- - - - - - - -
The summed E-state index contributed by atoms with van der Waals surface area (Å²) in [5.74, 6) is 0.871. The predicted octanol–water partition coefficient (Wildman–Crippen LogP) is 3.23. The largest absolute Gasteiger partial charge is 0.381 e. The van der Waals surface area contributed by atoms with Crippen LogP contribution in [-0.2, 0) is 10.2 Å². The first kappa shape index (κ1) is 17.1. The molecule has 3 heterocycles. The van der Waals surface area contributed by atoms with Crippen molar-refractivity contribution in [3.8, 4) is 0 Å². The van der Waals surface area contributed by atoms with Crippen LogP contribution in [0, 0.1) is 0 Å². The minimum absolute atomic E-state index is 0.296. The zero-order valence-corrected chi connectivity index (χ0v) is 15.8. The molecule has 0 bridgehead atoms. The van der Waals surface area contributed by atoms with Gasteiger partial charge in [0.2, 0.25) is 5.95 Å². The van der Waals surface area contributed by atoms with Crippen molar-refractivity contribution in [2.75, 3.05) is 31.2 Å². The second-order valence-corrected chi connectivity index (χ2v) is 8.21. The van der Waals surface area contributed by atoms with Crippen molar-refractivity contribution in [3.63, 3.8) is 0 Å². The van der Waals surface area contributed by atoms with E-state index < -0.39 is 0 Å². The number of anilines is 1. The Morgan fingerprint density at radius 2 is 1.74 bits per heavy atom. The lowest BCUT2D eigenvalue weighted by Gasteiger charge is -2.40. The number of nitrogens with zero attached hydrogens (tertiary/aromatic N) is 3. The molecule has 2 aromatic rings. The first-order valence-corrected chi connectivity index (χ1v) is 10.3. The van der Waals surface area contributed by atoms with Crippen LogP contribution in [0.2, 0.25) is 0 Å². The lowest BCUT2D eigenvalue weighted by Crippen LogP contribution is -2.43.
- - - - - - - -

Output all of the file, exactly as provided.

The summed E-state index contributed by atoms with van der Waals surface area (Å²) in [5.74, 6) is 0.871. The predicted octanol–water partition coefficient (Wildman–Crippen LogP) is 3.23. The largest absolute Gasteiger partial charge is 0.381 e. The van der Waals surface area contributed by atoms with Crippen LogP contribution in [-0.2, 0) is 10.2 Å². The first kappa shape index (κ1) is 17.1. The molecule has 3 heterocycles. The van der Waals surface area contributed by atoms with Crippen molar-refractivity contribution in [3.8, 4) is 0 Å². The van der Waals surface area contributed by atoms with Crippen LogP contribution in [0, 0.1) is 0 Å². The minimum absolute atomic E-state index is 0.296. The zero-order valence-corrected chi connectivity index (χ0v) is 15.8. The molecule has 0 bridgehead atoms. The van der Waals surface area contributed by atoms with Gasteiger partial charge in [0.2, 0.25) is 5.95 Å². The van der Waals surface area contributed by atoms with Crippen molar-refractivity contribution in [2.75, 3.05) is 31.2 Å². The second-order valence-corrected chi connectivity index (χ2v) is 8.21. The van der Waals surface area contributed by atoms with Crippen molar-refractivity contribution in [3.63, 3.8) is 0 Å². The van der Waals surface area contributed by atoms with E-state index < -0.39 is 0 Å². The number of anilines is 1. The Morgan fingerprint density at radius 2 is 1.74 bits per heavy atom. The lowest BCUT2D eigenvalue weighted by Gasteiger charge is -2.40. The number of nitrogens with zero attached hydrogens (tertiary/aromatic N) is 3. The molecule has 2 aromatic rings. The first-order valence-corrected chi connectivity index (χ1v) is 10.3. The van der Waals surface area contributed by atoms with Crippen LogP contribution in [0.2, 0.25) is 0 Å². The lowest BCUT2D eigenvalue weighted by Crippen LogP contribution is -2.43.